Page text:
Born to Run? The book goes down so smooth, like the four or five beers it would take to hear this born storyteller recount how Indians taught him to run like Adam in Eden.
You get two breathtaking epiphanies for your money: compassion and competition are closely linked, and so are running shoes and running injuries. The first point has been lost in the hoo-ha sparked by the second. Yes, the book inspired me to sign with a charity in my first marathon. But what really fired me up was the barefoot revolution. I imagined flying down the road, feet naked as God made them. "Running should be free, man." Halleluja.
In the chill light of dawn I did have a few questions, though. Could barefoot running alone really cure my soft feet of decades in hard shoes? Our efficient ancestors grew up barefoot and I didn't. Starting now sort of felt like painting my face and joining a drum circle in a national park. Cavemen are born, not made.
And yet. The big, waffly motion-control shoes I was running in at the time were, as McDougall points out, anxiously overprotective. The dense lugs defended my ankles from growing stronger, and the heel, 13mm higher than the toe, helped me to put my heel down too far in front of my knee.
Maybe what stood between me and greatness was only this superfluous stack of rubber? While I wasn't about to be slow and barefoot, the time had surely come to cast away my fancy high heels.
At first my resolve was weak. I marched back to the store that a year or two before had prescribed those motion-control monsters. The same young salesman manned the treadmill, ready to zero the videocam on my overpronating left ankle. Armed with Chapter 25 of Born to Run, I demanded to try some minimal running shoes, and, just to check them out, some Vibram Five-Finger foot gloves.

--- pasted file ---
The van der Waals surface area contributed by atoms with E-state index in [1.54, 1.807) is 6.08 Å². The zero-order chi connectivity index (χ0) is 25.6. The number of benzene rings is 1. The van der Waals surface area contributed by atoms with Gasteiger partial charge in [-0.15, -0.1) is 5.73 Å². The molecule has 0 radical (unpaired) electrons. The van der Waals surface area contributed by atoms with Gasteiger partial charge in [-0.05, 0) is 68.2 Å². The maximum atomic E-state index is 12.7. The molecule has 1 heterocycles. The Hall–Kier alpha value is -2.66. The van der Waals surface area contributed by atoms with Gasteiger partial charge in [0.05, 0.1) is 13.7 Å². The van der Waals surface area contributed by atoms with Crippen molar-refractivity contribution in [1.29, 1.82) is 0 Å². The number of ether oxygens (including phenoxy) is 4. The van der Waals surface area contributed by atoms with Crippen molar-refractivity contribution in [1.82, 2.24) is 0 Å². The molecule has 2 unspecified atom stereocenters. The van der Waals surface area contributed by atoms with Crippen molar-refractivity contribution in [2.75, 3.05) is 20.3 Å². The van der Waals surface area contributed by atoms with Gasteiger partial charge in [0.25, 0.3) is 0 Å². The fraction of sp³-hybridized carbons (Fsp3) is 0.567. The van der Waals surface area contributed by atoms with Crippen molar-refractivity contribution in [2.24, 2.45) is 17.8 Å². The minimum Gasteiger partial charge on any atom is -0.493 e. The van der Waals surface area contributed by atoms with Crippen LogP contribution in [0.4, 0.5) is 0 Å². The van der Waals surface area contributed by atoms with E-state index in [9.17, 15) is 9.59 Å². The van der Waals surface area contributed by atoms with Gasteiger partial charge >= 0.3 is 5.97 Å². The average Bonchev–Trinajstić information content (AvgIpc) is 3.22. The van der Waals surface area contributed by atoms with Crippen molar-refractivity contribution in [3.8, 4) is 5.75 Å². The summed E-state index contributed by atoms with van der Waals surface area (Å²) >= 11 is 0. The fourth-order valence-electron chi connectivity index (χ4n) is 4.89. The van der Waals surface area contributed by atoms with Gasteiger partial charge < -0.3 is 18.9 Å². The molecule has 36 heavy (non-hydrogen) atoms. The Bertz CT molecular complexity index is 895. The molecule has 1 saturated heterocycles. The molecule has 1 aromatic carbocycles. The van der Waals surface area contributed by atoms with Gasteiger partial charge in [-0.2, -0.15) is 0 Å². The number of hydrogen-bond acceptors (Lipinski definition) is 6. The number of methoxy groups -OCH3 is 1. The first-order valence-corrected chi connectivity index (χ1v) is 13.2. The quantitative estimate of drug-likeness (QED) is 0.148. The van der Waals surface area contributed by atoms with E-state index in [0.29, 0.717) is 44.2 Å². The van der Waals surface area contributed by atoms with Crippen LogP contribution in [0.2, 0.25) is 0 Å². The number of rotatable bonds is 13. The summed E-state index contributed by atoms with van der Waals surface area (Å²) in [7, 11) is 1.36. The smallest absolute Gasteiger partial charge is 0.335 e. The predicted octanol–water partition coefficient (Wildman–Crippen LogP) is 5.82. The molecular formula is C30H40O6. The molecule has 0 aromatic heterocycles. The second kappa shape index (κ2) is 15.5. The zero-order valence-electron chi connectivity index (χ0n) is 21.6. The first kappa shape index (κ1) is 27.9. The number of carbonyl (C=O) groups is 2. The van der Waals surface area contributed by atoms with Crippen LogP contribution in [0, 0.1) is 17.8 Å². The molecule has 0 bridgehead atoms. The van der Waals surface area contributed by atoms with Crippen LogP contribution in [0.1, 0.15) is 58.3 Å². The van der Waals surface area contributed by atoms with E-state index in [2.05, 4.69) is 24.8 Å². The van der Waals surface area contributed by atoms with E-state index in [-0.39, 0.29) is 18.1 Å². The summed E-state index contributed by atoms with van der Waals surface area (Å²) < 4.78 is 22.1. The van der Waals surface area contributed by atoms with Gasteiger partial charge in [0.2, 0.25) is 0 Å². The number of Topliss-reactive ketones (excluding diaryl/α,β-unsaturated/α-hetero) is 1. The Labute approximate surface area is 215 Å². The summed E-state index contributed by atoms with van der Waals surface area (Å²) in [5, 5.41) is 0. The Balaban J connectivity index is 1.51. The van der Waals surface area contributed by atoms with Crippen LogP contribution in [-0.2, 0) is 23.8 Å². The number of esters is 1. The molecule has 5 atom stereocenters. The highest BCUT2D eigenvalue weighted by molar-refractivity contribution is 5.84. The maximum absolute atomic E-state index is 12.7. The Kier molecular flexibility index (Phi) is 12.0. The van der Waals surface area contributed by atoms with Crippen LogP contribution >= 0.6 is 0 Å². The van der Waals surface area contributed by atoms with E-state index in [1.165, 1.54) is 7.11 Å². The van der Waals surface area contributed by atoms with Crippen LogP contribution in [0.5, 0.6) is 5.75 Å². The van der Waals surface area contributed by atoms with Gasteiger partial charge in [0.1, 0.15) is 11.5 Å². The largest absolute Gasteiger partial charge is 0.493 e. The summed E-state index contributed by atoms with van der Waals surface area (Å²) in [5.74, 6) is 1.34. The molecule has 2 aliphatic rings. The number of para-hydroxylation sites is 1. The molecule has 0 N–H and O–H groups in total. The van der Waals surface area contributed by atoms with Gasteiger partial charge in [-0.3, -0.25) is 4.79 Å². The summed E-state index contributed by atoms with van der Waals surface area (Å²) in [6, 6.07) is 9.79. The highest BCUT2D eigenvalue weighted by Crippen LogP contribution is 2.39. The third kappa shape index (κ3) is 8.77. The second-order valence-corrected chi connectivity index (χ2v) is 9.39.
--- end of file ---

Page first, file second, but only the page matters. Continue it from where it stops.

The lad furrowed his unlined brow, as if I'd asked for some crack and a pipe, or rather, as if I were the tenth person that day to ask him for crack and a pipe. Tersely: "We don't carry the foot-gloves."
Fine. I persisted with the low-cushioned shoes, mumbling about running naturally and strengthening my ankles.
"Ever since that book. . ." he sighed. He looked me square in the eye. "Do you know the shock will go straight up into your soft tissue?"
My soft tissue! I didn't know quite what that meant - wasn't the soft tissue exactly where you wanted shock to go? - but I blushed like I'd been trying to sell a crack pipe to kittens. I left with motion-control shoes.
After a few months I found a store without a treadmill, where the staff could be tricked into selling me a pair of low-heeled shoes. I trained in the Kinvaras once or twice a week, and ran the fastest race of my career in them eight weeks later.
By that time Mr. We-Don't-Carry-The-Foot-Gloves was hosting in-store barefoot running seminars with Chris McDougall, while I very gradually moved toward neutral, low-profile shoes. I was an agnostic minimalist rather than a barefoot evangelist, but 1,500,000 years of evolution was getting me to paradise a lot faster than 13 millimeters of EVA foam ever had.
The road to Eden is bumpy, however. After a period of several weeks of not running and not stretching, my Achilles tendons shrunk up a bit, and I've had a host of heel problems since. My solution of course is to double my mileage. Either because of or in spite of that, the heels are gradually healing. I've had to make one big compromise though. To take the stress off my Achilles tendons I bought - you guessed it - high-heeled running shoes.
It's a trade-off. In the short term, what these heavy rubber hoofs take away is far outweighed by the speed and happiness high mileage gives back. One day soon though, maybe after the Boston Marathon, I'll cast off the heels once more.
In the meantime, while I wait to free my feet again, I should sign with a charity for Boston.
For spirit is something that no one destroys, and the sound that I'm hearing is only the sound of the high spark of low-heeled boys.